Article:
Contact: Wendel Sloan at 505.562.2253
PORTALES – A professor from the University of New Mexico will speak on "The Evolutionary Psychology of Human Attractiveness and Attraction" at Eastern New Mexico University at 7 p.m. on Monday, April 29, in Buchanan Hall of the Music Building.
Dr. Jonathan Smith, who holds the Jack Williamson Visiting Endowed Chair in Science and the Humanities at Eastern, is conducting an on-going colloquium on "Darwin and Darwinism Today: Contexts and Controversies."
The seventh and final session of the 2002 Jack Williamson Colloquium on Science and Humanities will feature Dr. Randy Thornhill, Distinguished Professor of Biology at the University of New Mexico, who will speak on "The Evolutionary Psychology of Human Attractiveness and Attraction." Thornhill is one of the world's leading scholars on evolutionary psychology, the application of evolutionary theory to human behavior, as well as one of its most active popularizers.
He is the co-author of the controversial "A Natural History of Rape: Biological Bases of Sexual Coercion" (MIT Press, 2000).
Those attending are encouraged to read introductory materials on evolutionary psychology available on the Colloquium's web site:
Smith says that one of the responsibilities of the holder of the Jack Williamson Endowed Chair in Science and the Humanities, which was endowed by Williamson himself, is to conduct a colloquium on a topic that will "facilitate discussion and reflection by students, faculty, and the broader community on the interactions of science and the humanities and their importance in enhancing American culture and society."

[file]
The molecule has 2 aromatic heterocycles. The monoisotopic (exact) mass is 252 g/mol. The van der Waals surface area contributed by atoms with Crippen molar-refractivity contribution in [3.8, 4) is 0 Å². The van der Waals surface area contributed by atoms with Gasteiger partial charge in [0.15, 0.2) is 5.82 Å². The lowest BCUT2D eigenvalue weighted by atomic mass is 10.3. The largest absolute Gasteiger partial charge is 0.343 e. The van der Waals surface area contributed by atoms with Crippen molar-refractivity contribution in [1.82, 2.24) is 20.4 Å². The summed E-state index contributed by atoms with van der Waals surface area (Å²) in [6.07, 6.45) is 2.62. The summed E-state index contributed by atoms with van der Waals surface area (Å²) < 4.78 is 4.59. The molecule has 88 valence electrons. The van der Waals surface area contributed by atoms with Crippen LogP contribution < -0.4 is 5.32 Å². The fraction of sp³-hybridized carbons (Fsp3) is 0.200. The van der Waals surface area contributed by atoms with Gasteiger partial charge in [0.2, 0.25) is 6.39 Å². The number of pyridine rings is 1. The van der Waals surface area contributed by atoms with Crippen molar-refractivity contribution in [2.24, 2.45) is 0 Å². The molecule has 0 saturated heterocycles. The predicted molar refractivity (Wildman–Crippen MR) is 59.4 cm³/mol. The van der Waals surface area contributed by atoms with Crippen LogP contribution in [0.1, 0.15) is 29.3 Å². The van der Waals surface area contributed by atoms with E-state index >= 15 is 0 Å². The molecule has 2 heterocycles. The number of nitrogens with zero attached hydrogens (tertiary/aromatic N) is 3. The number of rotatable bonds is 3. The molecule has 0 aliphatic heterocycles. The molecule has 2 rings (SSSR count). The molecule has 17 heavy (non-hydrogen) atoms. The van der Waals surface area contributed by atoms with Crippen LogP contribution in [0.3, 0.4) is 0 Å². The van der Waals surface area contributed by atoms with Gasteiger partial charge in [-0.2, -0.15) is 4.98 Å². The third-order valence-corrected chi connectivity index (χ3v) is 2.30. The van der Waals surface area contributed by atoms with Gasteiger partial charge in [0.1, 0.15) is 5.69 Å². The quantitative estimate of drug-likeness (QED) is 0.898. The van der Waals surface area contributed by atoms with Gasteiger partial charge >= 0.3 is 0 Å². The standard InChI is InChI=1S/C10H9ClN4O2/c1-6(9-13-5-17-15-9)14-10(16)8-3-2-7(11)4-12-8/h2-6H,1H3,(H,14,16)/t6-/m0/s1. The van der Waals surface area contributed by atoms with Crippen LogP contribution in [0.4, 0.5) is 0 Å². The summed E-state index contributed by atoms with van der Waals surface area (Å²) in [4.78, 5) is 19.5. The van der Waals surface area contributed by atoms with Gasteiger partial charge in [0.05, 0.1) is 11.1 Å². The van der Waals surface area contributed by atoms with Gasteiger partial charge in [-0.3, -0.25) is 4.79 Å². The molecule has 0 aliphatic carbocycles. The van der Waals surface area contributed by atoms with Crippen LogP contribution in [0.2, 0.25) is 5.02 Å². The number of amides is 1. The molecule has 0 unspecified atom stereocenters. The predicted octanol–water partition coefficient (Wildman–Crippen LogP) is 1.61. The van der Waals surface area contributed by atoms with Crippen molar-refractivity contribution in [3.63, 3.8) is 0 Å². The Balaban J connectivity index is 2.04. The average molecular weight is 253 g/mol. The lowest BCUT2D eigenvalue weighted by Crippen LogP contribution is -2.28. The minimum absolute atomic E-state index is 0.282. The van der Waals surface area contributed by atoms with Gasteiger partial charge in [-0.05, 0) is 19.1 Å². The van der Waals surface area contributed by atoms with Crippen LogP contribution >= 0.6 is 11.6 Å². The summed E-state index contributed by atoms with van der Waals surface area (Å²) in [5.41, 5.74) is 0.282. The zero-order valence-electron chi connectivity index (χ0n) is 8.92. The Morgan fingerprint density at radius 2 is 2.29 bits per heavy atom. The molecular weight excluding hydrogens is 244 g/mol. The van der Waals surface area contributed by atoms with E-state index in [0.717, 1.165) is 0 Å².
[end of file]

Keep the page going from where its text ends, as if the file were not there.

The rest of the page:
Smith, who holds a Ph.D. from Columbia University, explains that "no scientific theory has
had a wider impact on our understanding of what it means to be human, in both a literal and figurative sense, than Darwinian evolution, and none has generated more controversy in everyday American life.
Jack Williamson, 93, is a retired professor emeritus of English from Eastern New Mexico University and a world-renowned science fiction writer. Winner of several Hugo and Nebula Awards, including a 2001 Hugo in the novella category, Williamson is still an active writer and teaches a science fiction writing course at Eastern. He was first published in 1928 in "Amazing Stories."
In endowing the chair, Williamson wrote: "Our Civilization grew out of the great legacy that comes down to us from the ancient Mediterranean world. Its gifts include the democratic institutions that guard our individual liberties, the freedom of thought that allows us to question received authority, the scientific method that seeks truth from nature rather than tradition, the new technologies of the information age that have spread it around the world.
Now, however, in our era of political correctness, with old value systems swept away and all cultures equalized, it stands in danger from its own success. This endowment is funded as a small reminder of its worth."
All sessions are free and open to the public.
For more information, contact Smith at 505-562-2662 (email@example.com).